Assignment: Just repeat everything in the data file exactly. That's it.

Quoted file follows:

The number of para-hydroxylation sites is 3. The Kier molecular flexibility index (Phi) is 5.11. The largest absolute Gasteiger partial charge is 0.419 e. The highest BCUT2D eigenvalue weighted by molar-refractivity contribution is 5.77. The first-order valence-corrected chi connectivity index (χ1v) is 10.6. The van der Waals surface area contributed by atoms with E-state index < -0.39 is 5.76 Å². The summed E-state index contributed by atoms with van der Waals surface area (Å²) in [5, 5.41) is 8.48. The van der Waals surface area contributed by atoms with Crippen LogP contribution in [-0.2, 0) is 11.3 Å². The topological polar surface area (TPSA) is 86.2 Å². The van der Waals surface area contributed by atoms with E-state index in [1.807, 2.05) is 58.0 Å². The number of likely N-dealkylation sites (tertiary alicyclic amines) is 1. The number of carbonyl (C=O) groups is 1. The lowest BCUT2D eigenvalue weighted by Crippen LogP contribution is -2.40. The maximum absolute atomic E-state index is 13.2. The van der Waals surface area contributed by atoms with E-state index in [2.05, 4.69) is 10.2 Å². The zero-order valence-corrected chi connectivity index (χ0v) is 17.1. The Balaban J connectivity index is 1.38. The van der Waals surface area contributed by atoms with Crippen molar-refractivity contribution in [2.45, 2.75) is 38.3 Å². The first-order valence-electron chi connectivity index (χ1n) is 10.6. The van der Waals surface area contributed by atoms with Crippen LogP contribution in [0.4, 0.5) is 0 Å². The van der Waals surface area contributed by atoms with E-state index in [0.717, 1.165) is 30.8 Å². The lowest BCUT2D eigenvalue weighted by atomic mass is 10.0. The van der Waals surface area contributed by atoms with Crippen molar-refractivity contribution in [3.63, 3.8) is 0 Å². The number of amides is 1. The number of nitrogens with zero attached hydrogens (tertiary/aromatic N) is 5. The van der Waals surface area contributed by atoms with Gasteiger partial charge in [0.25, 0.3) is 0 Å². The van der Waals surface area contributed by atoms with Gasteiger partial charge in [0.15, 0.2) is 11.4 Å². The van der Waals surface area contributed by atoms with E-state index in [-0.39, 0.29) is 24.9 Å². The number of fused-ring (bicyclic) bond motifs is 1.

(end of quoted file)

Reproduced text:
The number of para-hydroxylation sites is 3. The Kier molecular flexibility index (Phi) is 5.11. The largest absolute Gasteiger partial charge is 0.419 e. The highest BCUT2D eigenvalue weighted by molar-refractivity contribution is 5.77. The first-order valence-corrected chi connectivity index (χ1v) is 10.6. The van der Waals surface area contributed by atoms with E-state index < -0.39 is 5.76 Å². The summed E-state index contributed by atoms with van der Waals surface area (Å²) in [5, 5.41) is 8.48. The van der Waals surface area contributed by atoms with Crippen LogP contribution in [-0.2, 0) is 11.3 Å². The topological polar surface area (TPSA) is 86.2 Å². The van der Waals surface area contributed by atoms with E-state index in [1.807, 2.05) is 58.0 Å². The number of likely N-dealkylation sites (tertiary alicyclic amines) is 1. The number of carbonyl (C=O) groups is 1. The lowest BCUT2D eigenvalue weighted by Crippen LogP contribution is -2.40. The maximum absolute atomic E-state index is 13.2. The van der Waals surface area contributed by atoms with E-state index in [2.05, 4.69) is 10.2 Å². The zero-order valence-corrected chi connectivity index (χ0v) is 17.1. The Balaban J connectivity index is 1.38. The van der Waals surface area contributed by atoms with Crippen molar-refractivity contribution in [2.45, 2.75) is 38.3 Å². The first-order valence-electron chi connectivity index (χ1n) is 10.6. The van der Waals surface area contributed by atoms with Crippen LogP contribution in [0.4, 0.5) is 0 Å². The van der Waals surface area contributed by atoms with E-state index in [0.717, 1.165) is 30.8 Å². The lowest BCUT2D eigenvalue weighted by atomic mass is 10.0. The van der Waals surface area contributed by atoms with Crippen molar-refractivity contribution in [3.63, 3.8) is 0 Å². The number of amides is 1. The number of nitrogens with zero attached hydrogens (tertiary/aromatic N) is 5. The van der Waals surface area contributed by atoms with Gasteiger partial charge in [0.25, 0.3) is 0 Å². The van der Waals surface area contributed by atoms with Gasteiger partial charge in [0.15, 0.2) is 11.4 Å². The van der Waals surface area contributed by atoms with E-state index in [-0.39, 0.29) is 24.9 Å². The number of fused-ring (bicyclic) bond motifs is 1.